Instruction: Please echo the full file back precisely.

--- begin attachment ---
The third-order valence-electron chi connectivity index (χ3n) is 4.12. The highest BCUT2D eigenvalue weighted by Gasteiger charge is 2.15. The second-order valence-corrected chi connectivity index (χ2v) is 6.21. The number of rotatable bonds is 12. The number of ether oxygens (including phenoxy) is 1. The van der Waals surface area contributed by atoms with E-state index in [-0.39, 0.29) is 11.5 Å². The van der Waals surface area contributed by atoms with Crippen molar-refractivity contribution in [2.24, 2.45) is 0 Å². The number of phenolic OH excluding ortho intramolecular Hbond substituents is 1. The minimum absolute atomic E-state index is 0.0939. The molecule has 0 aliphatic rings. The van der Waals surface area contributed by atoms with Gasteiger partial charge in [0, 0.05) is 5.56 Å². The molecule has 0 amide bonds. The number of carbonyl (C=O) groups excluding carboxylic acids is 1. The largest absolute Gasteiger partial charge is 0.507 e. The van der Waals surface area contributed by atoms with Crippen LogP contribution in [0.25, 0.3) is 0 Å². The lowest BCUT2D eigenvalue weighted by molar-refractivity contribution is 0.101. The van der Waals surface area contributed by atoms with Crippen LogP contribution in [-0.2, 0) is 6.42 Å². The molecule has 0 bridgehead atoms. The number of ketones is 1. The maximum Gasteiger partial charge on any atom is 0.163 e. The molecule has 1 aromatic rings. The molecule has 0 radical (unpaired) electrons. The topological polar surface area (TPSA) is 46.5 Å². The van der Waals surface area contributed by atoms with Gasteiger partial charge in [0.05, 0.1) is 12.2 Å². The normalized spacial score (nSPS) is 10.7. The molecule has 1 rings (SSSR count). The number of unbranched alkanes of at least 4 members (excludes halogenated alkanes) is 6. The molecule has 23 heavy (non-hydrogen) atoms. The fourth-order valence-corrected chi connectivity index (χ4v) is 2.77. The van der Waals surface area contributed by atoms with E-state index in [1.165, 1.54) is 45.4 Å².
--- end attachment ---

The third-order valence-electron chi connectivity index (χ3n) is 4.12. The highest BCUT2D eigenvalue weighted by Gasteiger charge is 2.15. The second-order valence-corrected chi connectivity index (χ2v) is 6.21. The number of rotatable bonds is 12. The number of ether oxygens (including phenoxy) is 1. The van der Waals surface area contributed by atoms with E-state index in [-0.39, 0.29) is 11.5 Å². The van der Waals surface area contributed by atoms with Crippen molar-refractivity contribution in [2.24, 2.45) is 0 Å². The number of phenolic OH excluding ortho intramolecular Hbond substituents is 1. The minimum absolute atomic E-state index is 0.0939. The molecule has 0 aliphatic rings. The van der Waals surface area contributed by atoms with Gasteiger partial charge in [0, 0.05) is 5.56 Å². The molecule has 0 amide bonds. The number of carbonyl (C=O) groups excluding carboxylic acids is 1. The largest absolute Gasteiger partial charge is 0.507 e. The van der Waals surface area contributed by atoms with Crippen LogP contribution in [0.25, 0.3) is 0 Å². The lowest BCUT2D eigenvalue weighted by molar-refractivity contribution is 0.101. The van der Waals surface area contributed by atoms with Crippen LogP contribution in [-0.2, 0) is 6.42 Å². The molecule has 0 bridgehead atoms. The number of ketones is 1. The maximum Gasteiger partial charge on any atom is 0.163 e. The molecule has 1 aromatic rings. The molecule has 0 radical (unpaired) electrons. The topological polar surface area (TPSA) is 46.5 Å². The van der Waals surface area contributed by atoms with Gasteiger partial charge in [0.05, 0.1) is 12.2 Å². The normalized spacial score (nSPS) is 10.7. The molecule has 1 rings (SSSR count). The number of unbranched alkanes of at least 4 members (excludes halogenated alkanes) is 6. The molecule has 23 heavy (non-hydrogen) atoms. The fourth-order valence-corrected chi connectivity index (χ4v) is 2.77. The van der Waals surface area contributed by atoms with E-state index in [1.165, 1.54) is 45.4 Å².